Remembering During Conflict: Memory As A Form Of Resistance
This interdisciplinary workshop was organized to explore the role of memory as a form of resistance in conflicts and to widen the discussion about how individuals and societies actively engage with resistance through remembering and/or forgetting.
This interdisciplinary workshop was organized to explore the role of memory as a form of resistance in conflicts and to widen the discussion about how individuals and societies actively engage with resistance through remembering and/or forgetting. The workshop had 35 participants, and three panels with 8 presenters across them. Throughout the day, PhD and early career researchers from universities in the UK, Germany, Switzerland and Hungary presented their research to the academic community and civil society actors from Northern Ireland. The workshop was opened by the keynote speech “Entanglements of freedom and defence in memory as a form of resistance” by Prof. Graham Dawson (University of Brighton), who focused on both constructive and obstructive dimensions of resistance.
In the first panel of the day, Resistance to Dominant Combatant Narratives, the audience was invited to reflect on the ethical questions of what we do when we are made witnesses and how memory can be politicised. One of the key discussions of the panel was related to oral history and how it aims at understanding how and why people remember in a particular way rather than gathering factual data.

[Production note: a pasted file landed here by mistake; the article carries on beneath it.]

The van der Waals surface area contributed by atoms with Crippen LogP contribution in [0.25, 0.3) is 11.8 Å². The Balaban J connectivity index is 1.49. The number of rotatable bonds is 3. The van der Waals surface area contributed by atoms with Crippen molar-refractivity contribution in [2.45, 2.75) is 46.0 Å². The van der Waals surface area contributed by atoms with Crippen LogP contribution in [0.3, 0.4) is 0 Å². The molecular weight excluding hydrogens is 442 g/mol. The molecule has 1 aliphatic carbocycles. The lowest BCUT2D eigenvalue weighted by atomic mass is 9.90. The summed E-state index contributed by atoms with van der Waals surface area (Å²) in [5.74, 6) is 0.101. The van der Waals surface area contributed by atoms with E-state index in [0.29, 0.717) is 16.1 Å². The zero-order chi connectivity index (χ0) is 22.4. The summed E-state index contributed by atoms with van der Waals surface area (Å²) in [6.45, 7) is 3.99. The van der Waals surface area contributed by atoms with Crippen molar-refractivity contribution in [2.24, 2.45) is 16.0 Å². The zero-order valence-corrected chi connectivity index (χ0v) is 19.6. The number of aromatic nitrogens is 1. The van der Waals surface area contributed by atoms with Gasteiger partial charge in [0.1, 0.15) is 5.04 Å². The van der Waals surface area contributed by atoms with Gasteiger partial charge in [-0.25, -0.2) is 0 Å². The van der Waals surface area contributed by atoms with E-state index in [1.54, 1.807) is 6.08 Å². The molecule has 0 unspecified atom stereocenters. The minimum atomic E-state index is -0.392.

The second panel, Gendered Perspectives on Resistance, focused on the gendered ways of remembering drawing on the research done on Turkey, Northern Ireland and Nicaragua. The discussion focused on how Kurdish filmmaking is considered to be a truth-telling tool with a strong political agency. It also focused on the experiences of women during the Troubles in Northern Ireland within the domestic sphere, and how those testimonies are seen to resist against the broader narratives of conflict, death and suffering. The panel ended with the reading of a novel that explores the intersection of colonial and post-colonial memories through the eyes of a young Nicaraguense.
The final panel, Physical Spaces of Resistance and Memory, raised important questions on the role of civil society in memory work in Russia, the links between memory and resilience in peripheral urban areas in Medellin (Colombia), and the multiplicity of perspectives to look into a Troubles Memorial, through a lens of quantum physics.
Drawing on the experiences of the community sector in Northern Ireland, the workshop was concluded by a roundtable discussion in which the participants discussed the possibilities to navigate the complexities of historical narratives and memories through archives, museums and memory spaces. The workshop provided the participants with a platform to reflect on ongoing research on memory and resistance and it enabled them to establish new networks for future collaborative work.
The programme is here.